No matter the profession, mistakes are bound to happen. We all make them. However, as a professional, you must try your hardest to avoid them. Even during clinical rotations for medical students, there are common mistakes you can avoid altogether.
People look up to you because they expect you to be flawless. During your training as a medical student, there are occasions when mistakes inevitably happen. Mishaps may happen during your first few years of study. But many common mistakes occur during your clinical years.
When these issues come up, don’t be afraid to consult a mentor or anyone else in your training hierarchy on how to handle the situation. After all, they were all in your shoes at one point. In the meantime, learn how to prepare for clinical rotations and avoid common mistakes.
10 Common Mistakes Medical Students Make During Clinical Rotations – Part 1
Wondering how to succeed in clinical rotations? Use these top 10 common mistakes to help you prepare for your rotations. These are tips for clinical success:
1. Being Argumentative
Arguing with a nurse, patient, attending physician or even fellow resident can be one of the biggest mistakes made during clinical rotations for medical students. Of course, we all have differences in opinion. But there are better ways to express your opinion without arguing.
Physicians, nurses and professors that you come across in your training may work with you in the future as colleagues. They will typically have more clinical experience than you do. You need to learn from other medical professionals practicing in their fields.
Physical therapists, social workers and nurses, for example, all have proficiency and expertise in their specialties. Try to learn from each of them, since having a broader scope of knowledge will ultimately make you a better doctor in the future.
Having any type of argument with a patient is downright wrong. If you disagree with anything he or she says, consider politely excusing yourself and seek a superior or professional to help you with the situation.
Ultimately, it’s the well-being of your patients that led you to your chosen career path. Therefore, it’s important to give them the respect they deserve when making decisions with them.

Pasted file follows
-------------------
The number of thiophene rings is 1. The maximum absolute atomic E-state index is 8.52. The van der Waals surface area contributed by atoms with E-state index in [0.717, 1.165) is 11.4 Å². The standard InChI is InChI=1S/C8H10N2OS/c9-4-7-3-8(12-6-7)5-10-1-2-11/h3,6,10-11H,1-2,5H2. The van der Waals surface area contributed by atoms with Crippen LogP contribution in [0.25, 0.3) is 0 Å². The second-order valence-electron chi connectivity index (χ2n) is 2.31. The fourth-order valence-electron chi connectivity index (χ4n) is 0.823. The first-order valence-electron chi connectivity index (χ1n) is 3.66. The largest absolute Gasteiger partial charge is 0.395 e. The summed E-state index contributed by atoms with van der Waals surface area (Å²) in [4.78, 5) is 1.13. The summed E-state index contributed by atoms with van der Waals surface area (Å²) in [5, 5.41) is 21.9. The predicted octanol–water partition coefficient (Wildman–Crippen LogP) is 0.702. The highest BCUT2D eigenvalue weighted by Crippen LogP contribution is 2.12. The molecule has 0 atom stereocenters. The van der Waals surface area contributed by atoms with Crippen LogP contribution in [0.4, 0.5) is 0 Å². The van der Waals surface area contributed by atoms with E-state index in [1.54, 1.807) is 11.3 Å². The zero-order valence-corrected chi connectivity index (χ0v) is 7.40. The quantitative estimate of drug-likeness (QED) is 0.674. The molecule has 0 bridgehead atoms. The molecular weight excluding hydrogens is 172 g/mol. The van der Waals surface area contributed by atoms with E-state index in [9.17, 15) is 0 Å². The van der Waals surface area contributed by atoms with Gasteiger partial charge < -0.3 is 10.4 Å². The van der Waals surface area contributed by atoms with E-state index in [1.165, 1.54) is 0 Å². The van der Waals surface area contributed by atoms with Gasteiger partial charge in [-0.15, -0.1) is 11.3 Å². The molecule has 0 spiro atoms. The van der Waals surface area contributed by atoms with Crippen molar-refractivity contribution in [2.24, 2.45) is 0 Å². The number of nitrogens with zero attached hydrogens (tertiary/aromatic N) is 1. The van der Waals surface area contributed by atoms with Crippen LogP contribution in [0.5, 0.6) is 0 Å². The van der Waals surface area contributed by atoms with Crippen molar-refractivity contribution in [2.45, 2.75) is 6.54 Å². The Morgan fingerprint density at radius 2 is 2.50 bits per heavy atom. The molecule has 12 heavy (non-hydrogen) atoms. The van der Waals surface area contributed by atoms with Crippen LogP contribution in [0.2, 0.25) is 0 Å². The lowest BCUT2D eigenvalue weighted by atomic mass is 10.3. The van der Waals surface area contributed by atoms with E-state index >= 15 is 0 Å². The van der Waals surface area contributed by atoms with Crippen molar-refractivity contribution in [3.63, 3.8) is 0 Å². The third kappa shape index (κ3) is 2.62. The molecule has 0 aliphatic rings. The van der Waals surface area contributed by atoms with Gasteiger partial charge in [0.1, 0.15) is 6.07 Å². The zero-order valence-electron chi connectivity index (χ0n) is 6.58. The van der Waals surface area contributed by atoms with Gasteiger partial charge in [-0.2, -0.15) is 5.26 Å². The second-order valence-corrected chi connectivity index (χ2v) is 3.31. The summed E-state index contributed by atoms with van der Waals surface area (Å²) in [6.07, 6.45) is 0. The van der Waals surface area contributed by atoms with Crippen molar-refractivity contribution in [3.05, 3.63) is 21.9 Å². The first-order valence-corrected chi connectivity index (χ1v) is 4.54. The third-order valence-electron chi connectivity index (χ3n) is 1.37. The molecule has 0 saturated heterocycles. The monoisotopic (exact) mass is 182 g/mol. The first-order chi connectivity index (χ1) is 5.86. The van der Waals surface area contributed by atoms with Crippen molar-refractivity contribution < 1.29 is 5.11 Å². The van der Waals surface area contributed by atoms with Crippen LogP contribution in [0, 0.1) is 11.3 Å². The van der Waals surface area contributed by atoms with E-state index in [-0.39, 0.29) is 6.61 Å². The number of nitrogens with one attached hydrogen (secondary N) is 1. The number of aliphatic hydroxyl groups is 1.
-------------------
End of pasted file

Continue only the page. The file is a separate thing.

2. Hiding an Error During Clinical Rotations
During clinical rotations for medical students, no professional expects you to know everything. However, when you make a mistake in patient care, it can lead to greater repercussions than making a mistake in an office job.
A patient’s welfare can be compromised if you do something wrong. If you feel like you want to cover up a mistake you made, it’s important not to take that route.
Instead, talk to and get guidance from superiors. And seek out their advice on what to do to rectify your mistake. Your patient’s life always comes first after all.
3. Not Verbally Reporting Physical Findings
Make sure to alert residents or attendings about critical physical findings on a patient you care for, instead of simply jotting it down on the chart. These findings may be vital to the patient’s immediate care needs.
The most vital tip on how to succeed in clinical rotations is to avoid making mistakes in patient care. A hastily written patient progress note which glosses over physical exam discoveries will compromise a patient’s quality of care.
Always make sure to maintain a consistent, ethical code during your medical school training and clinical rotations. Put what’s best for your patient’s medical care first and foremost.
4. Bullying Colleagues
Bullying, which is a form of berating, may happen to you during clinical rotations. It’s the act of being bossed around and disrespected by older classmates and colleagues in the hospital hierarchy.
For some reason, this callous practice is common in medical school. But it’s obviously not an effective way of working as a team to provide quality patient care. So, make sure you don’t fall prey to using this practice.
Be respectful to other medical students, as well as your attendings and residents alike. It might not sound fun. But when you are a medical student, you are at the bottom of the food chain.
There is a hierarchy in medicine, with medical directors and department heads leading the packs. Next in line are the attending physicians, followed by chief residents and then residents. This leaves you, the medical student, as last in the pecking order, with the least amount of respect and power.
Accepting that your opinion may not always be valued because you are just a med school student makes this an easier pill to swallow. Do not take it personally. Simply work toward changing things for the better once you make it higher and higher up the pecking order.
5. Bringing Too Much Attention to Yourself
Remember this during your medical school training: you do not want to be invisible, but you also do not want to stick out like a sore thumb for the wrong reasons. Take heed of these words to succeed in clinical rotations.
Always report for duty on time and dress appropriately. For example, do not wear jeans or sandals. Never dress too provocatively either. You want to dress comfortably but professionally for your rotations.
Make sure you arrive to your rotation prepared and ready to get to work. Listen closely and be attentive. Don’t attract negative attention to yourself by being that one med student no one likes to see coming.